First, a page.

• Greater flexibility in work arrangements. While we had flexible work arrangements previously, the transition to working from home on an on-going basis – and the success of it – is something we will factor into our future of work.
  • Transparent, open and honest communication. Through our toughest periods we sought to take a transparent, open and honest approach to communication. If we can do that during the toughest times, we can and should do so during the recovery and beyond.
  • Recognition of our partners in the Pacific. A core element of Sustineo’s working model has been our approach to working with local partners. During COVID-19, we were able to complete work remotely in the Pacific thanks to the relationships built in the past. This reaffirms the importance of our relational, rather than transactional, approach to building our networks.
  • Further embedding “shared ownership and collective responsibility” in our work. Sustineo’s response has embodied the principles we laid out pre-COVID-19 (see Part One). I have been grateful for the efforts of all team members in taking ownership and responsibility for our work and organisation. This is a part of our culture and practice that we will continue to foster.

In our review of 2019, we noted:

As the best organisation’s always do, when the going gets tough, the team unites, finds a way through, but maintains a spirit of kindness and mutual support. That’s the Sustineo way and it will remain a feature again in 2020.”

I am proud to say that for the most part we have been able to enact this feature in trying times during 2020. I am grateful that I am in the role that I am in and I look forward to working with my colleagues in delivering the important work we do into the future. 

Lessons learned

Navigating Sustineo through a global pandemic was not something I had expected to do when I was starting in the CEO role. It has been challenging and there have been many times where I have been gripped by doubt and uncertainty about the best way to navigate things for the organisation and people within it. I have faced the toughest decisions I have experienced in a professional capacity, but at no point during this process have I been alone. I have learned a lot, and some of these key lessons are listed below.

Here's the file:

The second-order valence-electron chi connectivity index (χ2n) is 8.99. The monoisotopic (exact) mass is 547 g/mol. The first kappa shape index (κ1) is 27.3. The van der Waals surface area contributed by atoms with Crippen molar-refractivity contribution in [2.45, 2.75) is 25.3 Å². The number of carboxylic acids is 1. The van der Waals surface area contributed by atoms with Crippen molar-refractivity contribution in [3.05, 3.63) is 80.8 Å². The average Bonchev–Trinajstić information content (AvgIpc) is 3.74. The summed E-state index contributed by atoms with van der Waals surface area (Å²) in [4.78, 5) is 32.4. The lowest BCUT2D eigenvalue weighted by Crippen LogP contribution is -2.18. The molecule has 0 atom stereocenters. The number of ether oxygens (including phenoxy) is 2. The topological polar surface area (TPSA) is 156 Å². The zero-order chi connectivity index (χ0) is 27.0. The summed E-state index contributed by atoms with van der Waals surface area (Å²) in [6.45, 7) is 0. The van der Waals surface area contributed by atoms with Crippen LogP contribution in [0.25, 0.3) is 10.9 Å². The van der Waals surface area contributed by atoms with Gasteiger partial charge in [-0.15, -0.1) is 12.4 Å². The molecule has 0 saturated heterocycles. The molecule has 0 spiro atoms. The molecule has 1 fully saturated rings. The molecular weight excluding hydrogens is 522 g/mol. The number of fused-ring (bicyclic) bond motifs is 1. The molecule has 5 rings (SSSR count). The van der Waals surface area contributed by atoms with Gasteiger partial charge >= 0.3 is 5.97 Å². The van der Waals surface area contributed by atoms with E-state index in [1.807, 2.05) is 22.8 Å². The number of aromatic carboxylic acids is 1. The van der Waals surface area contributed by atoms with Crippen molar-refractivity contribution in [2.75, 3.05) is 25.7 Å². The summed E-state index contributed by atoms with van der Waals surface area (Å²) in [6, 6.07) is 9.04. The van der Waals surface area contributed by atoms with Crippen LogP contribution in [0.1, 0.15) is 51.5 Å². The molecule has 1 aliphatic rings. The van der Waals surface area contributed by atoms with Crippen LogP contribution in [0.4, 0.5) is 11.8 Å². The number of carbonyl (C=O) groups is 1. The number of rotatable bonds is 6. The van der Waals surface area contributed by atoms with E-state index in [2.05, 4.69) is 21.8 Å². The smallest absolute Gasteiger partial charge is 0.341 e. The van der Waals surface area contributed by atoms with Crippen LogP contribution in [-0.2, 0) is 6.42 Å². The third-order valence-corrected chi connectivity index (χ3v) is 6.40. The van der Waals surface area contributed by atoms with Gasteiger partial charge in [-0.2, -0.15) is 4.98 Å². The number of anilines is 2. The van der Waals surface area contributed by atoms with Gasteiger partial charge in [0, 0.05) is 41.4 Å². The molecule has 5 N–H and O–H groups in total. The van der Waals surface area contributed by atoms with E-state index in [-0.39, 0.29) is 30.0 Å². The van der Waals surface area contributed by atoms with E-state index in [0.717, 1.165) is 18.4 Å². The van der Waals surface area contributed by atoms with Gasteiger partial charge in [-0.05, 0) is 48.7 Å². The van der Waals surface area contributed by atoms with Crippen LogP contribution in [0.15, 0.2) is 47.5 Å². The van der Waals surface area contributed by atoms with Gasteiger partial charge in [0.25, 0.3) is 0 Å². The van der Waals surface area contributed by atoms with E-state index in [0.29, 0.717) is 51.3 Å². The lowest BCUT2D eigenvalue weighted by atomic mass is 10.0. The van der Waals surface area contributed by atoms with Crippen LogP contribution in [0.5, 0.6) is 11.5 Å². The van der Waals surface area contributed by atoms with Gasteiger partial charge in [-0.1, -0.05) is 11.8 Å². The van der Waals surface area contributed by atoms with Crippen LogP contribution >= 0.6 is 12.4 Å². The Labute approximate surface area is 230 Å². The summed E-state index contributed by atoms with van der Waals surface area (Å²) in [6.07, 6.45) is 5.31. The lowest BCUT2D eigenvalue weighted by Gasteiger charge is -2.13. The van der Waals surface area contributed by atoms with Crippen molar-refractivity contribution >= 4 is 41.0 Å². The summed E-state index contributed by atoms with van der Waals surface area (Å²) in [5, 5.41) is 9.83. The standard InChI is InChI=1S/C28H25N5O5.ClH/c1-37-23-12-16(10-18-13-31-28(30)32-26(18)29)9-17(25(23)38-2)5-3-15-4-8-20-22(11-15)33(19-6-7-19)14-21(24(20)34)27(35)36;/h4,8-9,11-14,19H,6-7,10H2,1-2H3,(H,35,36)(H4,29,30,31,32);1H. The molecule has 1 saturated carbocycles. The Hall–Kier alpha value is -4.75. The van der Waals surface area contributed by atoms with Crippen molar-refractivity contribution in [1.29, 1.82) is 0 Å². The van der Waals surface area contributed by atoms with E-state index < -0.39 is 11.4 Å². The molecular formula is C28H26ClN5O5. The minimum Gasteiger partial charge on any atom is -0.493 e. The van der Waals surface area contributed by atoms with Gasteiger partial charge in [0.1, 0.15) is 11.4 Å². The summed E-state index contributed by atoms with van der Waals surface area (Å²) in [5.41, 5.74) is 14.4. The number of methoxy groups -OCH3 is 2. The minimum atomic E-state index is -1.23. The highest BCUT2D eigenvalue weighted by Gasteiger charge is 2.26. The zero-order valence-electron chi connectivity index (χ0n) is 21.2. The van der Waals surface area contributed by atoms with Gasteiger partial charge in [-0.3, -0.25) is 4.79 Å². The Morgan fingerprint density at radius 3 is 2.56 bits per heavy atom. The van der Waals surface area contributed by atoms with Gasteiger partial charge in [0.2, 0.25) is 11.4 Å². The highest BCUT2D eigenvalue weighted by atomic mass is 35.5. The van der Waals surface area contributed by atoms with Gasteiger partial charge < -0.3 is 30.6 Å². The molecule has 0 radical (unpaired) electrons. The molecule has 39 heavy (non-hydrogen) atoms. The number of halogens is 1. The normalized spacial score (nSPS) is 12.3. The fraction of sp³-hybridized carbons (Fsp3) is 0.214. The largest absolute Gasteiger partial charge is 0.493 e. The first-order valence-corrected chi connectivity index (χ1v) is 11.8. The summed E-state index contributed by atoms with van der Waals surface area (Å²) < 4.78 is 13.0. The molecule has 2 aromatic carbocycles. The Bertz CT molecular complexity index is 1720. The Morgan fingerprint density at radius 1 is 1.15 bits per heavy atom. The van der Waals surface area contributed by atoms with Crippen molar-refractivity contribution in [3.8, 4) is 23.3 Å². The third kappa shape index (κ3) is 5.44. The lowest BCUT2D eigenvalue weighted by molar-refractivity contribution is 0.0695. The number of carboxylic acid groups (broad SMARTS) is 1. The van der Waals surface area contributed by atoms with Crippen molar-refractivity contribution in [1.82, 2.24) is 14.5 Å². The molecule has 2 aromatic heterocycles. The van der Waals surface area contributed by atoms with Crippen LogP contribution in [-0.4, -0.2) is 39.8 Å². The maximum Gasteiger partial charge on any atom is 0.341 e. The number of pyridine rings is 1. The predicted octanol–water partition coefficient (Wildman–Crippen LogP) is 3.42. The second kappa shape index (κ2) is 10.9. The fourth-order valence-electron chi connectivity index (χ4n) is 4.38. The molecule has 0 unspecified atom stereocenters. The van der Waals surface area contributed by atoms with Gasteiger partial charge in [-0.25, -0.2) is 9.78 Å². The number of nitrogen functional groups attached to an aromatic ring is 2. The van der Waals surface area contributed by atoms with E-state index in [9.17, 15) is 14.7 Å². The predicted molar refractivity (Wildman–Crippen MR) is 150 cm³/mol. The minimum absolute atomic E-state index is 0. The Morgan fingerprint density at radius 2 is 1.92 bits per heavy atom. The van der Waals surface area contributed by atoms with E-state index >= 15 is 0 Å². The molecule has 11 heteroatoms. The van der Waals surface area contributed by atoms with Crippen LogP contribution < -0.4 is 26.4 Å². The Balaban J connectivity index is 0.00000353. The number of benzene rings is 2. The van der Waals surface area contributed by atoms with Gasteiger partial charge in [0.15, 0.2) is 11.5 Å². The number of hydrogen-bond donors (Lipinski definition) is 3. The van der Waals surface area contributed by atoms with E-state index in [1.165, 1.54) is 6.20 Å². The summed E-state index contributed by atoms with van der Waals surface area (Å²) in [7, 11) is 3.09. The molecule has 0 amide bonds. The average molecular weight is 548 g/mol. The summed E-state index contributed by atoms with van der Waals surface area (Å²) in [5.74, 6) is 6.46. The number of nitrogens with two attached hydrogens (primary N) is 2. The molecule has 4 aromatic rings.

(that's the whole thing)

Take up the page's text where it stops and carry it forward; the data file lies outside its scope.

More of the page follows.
1. Focus on what you can control, but don’t ignore what you can’t control. Through 2020, it has at times been difficult to not be overwhelmed by the despair and uncertainty caused by COVID-19. Focusing on what you can control, but recognising that it is shaped by the surrounding uncontrollable, has been key to how we have managed over the last six months.

2. Communication is key. Building trust is important for how teams function. The last 12 months has highlighted the benefits of clear, honest and transparent communication. This was a realisation prior to COVID-19, but the pandemics’ emergence has heighted my view of its importance.

3. Hard discussions are the ones to run towards, not away from. Deferring difficult discussions does not solve problems or win friends. While you do need time to consider difficult issues carefully, tackling them front on helps address them actively and early, rather than deferring and becoming even more difficult.  

4. Own your decisions and learn from them. Even though I do not view leadership as a lonely endeavour, you need to take ownership for your decisions. COVID-19 has brought about situations where you feel there is no ‘winner’ in any decision you might make. Taking a principled approach that you can own is important, as is learning what you can do better.

5. Always operate with kindness and compassion in mind, including with yourself. Regardless of the context, you can be kind and considerate of others and to yourself, even in the hardest of times. In fact, the hardest of times is when kindness and compassion is most important.

Sustineo is a learning organisation, and these lessons are shared in that context. If you have comments or reflections on anything written here, we – and I – would welcome to hear from you.

Email Tom Sloan at